The correct and complete definition of all reasonably foreseeable elements of a proposed project is the single most important element of the CEQA compliance process. Defining the Project CEQA applies to all “discretionary projects.” The term discretionary refers to situations in which a governmental agency can exercise its judgment in deciding whether and how to approve or carry out a project. The term project refers to the whole of an action that has the potential, directly or ultimately, to result in a physical change to the environment (CEQA Guidelines Section 15378 http://ceres.ca.gov/topic/env_law/ceqa/guidelines/art20.html). This includes all phases of a project that are reasonably foreseeable, and all related projects that are directly linked to the project. For the University of California, typical projects that could have a significant effect on the environment include capital construction projects, LRDPs, leases, acquisition of property, substantial changes in the use of facilities, and series of actions such as seismic renovation or asbestos removal. Real estate transactions such as leases and acquisitions of property may be considered projects that could have a significant effect on the environment. The proposed location for the project is also essential as it is frequently the site of a project that determines the type, intensity and extent of the environmental impacts. There must also be a rational, documented process for site selection among alternative sites. The Time to Define a Project Within the University of California, the Project Planning Guide (PPG) (UC CEQA Handbook, Appendix B) is the document that describes the proposed capital improvement project. Project definitions should include a description of the policy objective(s) to be served by the proposed project and a general description of the project itself. The project description should include detail sufficient to ascertain the nature and general magnitude of environmental impacts. The Facilities Manual (Volume 2 - Planning, Chapter 6 Pre-Design Phase http://www.ucop.edu/facil/fmc/facilman/volume2/ch6.html) describes the elements of project development that precede design. Sections include Site Analysis, Existing Building Analysis (for remodeling), Surveys of Existing Hazardous Materials (Due Diligence), Data Compilation, Facilities Infrastructure Analysis, Programming and Construction Cost. Elements in these sections are helpful to the environmental analysis for a project. Consultation during the project definition phase may enable some potential environmental impacts to be avoided, thereby reducing documentation and mitigation requirements.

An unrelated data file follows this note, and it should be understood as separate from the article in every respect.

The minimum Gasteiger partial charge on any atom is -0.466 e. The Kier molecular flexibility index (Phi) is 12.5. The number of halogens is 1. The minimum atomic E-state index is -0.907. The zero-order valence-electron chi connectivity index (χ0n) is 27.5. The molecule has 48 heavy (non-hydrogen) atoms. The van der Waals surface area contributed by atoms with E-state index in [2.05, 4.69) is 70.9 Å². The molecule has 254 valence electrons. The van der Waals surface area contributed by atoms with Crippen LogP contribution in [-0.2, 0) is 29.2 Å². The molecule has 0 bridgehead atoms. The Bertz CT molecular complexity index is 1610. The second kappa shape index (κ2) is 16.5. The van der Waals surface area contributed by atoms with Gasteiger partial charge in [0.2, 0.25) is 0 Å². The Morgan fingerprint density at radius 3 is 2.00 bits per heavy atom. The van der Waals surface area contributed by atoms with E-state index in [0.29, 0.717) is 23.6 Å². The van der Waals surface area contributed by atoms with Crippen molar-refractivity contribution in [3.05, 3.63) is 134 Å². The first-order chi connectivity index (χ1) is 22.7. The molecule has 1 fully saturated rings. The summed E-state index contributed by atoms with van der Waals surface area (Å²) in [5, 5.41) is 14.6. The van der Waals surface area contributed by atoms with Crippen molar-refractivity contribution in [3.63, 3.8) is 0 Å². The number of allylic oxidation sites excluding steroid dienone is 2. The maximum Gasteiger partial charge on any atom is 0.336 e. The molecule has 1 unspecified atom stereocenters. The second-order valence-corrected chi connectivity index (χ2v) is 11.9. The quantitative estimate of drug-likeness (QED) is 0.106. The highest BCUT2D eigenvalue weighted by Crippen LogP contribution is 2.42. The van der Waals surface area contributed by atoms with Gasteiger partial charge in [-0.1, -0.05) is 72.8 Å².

Practical Considerations The way a project is defined directly affects how the proposed action is analyzed for environmental compliance with CEQA, particularly in relation to such issues as primary and secondary effects and alternatives. For these reasons it is advisable to define the project as specifically as possible in terms of purpose, reasonably foreseeable population, development, and proposed uses as early as possible. Furthermore, it is helpful to discuss the use of replacement, released, or reallocated space, if any, in terms of square footage, population, and increased generation of traffic. Early consultation with the Offices of the President and the General Counsel is strongly recommended for projects that may have significant environmental effects or which may be controversial. Consultation is most efficient if initiated at an informal level before campus decisions regarding the project have been made. One very useful tool, especially for complex projects, is a project element summary table. A project element summary table describes all the elements of a project in a dated, one-page table format. This table can then be shared with the project manager, environmental consultant, project...